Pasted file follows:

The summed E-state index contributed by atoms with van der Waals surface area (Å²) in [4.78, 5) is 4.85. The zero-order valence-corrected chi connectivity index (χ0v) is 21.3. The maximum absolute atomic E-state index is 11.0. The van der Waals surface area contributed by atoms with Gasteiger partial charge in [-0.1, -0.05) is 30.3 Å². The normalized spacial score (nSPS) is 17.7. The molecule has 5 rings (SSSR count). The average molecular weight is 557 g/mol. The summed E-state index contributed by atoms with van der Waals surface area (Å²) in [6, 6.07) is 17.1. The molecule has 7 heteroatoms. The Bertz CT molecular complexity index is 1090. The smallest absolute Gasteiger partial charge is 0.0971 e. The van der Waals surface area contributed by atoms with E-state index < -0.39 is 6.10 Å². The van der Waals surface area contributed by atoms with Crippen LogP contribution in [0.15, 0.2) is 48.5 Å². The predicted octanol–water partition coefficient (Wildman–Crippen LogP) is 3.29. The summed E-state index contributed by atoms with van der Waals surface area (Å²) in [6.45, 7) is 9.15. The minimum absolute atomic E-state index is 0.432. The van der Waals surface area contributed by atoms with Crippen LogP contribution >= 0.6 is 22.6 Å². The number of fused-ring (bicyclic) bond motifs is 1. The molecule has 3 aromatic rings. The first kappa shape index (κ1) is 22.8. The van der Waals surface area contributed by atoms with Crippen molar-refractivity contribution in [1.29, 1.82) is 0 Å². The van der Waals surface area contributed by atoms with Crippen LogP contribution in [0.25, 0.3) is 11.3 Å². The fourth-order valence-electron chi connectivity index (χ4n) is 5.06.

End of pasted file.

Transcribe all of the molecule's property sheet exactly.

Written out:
The summed E-state index contributed by atoms with van der Waals surface area (Å²) in [4.78, 5) is 4.85. The zero-order valence-corrected chi connectivity index (χ0v) is 21.3. The maximum absolute atomic E-state index is 11.0. The van der Waals surface area contributed by atoms with Gasteiger partial charge in [-0.1, -0.05) is 30.3 Å². The normalized spacial score (nSPS) is 17.7. The molecule has 5 rings (SSSR count). The average molecular weight is 557 g/mol. The summed E-state index contributed by atoms with van der Waals surface area (Å²) in [6, 6.07) is 17.1. The molecule has 7 heteroatoms. The Bertz CT molecular complexity index is 1090. The smallest absolute Gasteiger partial charge is 0.0971 e. The van der Waals surface area contributed by atoms with E-state index < -0.39 is 6.10 Å². The van der Waals surface area contributed by atoms with Crippen LogP contribution in [0.15, 0.2) is 48.5 Å². The predicted octanol–water partition coefficient (Wildman–Crippen LogP) is 3.29. The summed E-state index contributed by atoms with van der Waals surface area (Å²) in [6.45, 7) is 9.15. The minimum absolute atomic E-state index is 0.432. The van der Waals surface area contributed by atoms with Crippen LogP contribution >= 0.6 is 22.6 Å². The number of fused-ring (bicyclic) bond motifs is 1. The molecule has 3 aromatic rings. The first kappa shape index (κ1) is 22.8. The van der Waals surface area contributed by atoms with Crippen molar-refractivity contribution in [1.29, 1.82) is 0 Å². The van der Waals surface area contributed by atoms with Crippen LogP contribution in [0.25, 0.3) is 11.3 Å². The fourth-order valence-electron chi connectivity index (χ4n) is 5.06.